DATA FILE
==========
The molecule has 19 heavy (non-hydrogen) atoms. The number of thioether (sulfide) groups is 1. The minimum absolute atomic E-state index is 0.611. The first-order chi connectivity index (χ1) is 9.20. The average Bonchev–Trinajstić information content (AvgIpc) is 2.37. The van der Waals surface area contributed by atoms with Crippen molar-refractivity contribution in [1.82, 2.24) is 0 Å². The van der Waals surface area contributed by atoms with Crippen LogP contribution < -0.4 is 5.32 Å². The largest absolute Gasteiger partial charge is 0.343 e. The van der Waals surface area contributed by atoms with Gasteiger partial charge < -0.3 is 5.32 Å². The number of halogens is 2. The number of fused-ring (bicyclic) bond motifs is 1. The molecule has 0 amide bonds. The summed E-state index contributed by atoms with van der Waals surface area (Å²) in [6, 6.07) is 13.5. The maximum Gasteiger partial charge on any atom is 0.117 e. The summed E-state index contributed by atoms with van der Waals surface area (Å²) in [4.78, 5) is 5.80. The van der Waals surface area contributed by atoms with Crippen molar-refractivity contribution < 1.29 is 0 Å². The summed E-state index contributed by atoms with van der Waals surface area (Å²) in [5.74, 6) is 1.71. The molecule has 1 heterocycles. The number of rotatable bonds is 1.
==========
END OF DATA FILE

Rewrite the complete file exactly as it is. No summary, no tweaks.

The molecule has 19 heavy (non-hydrogen) atoms. The number of thioether (sulfide) groups is 1. The minimum absolute atomic E-state index is 0.611. The first-order chi connectivity index (χ1) is 9.20. The average Bonchev–Trinajstić information content (AvgIpc) is 2.37. The van der Waals surface area contributed by atoms with Crippen molar-refractivity contribution in [1.82, 2.24) is 0 Å². The van der Waals surface area contributed by atoms with Crippen LogP contribution < -0.4 is 5.32 Å². The largest absolute Gasteiger partial charge is 0.343 e. The van der Waals surface area contributed by atoms with Gasteiger partial charge < -0.3 is 5.32 Å². The number of halogens is 2. The number of fused-ring (bicyclic) bond motifs is 1. The molecule has 0 amide bonds. The summed E-state index contributed by atoms with van der Waals surface area (Å²) in [6, 6.07) is 13.5. The maximum Gasteiger partial charge on any atom is 0.117 e. The summed E-state index contributed by atoms with van der Waals surface area (Å²) in [4.78, 5) is 5.80. The van der Waals surface area contributed by atoms with Crippen molar-refractivity contribution < 1.29 is 0 Å². The summed E-state index contributed by atoms with van der Waals surface area (Å²) in [5.74, 6) is 1.71. The molecule has 1 heterocycles. The number of rotatable bonds is 1.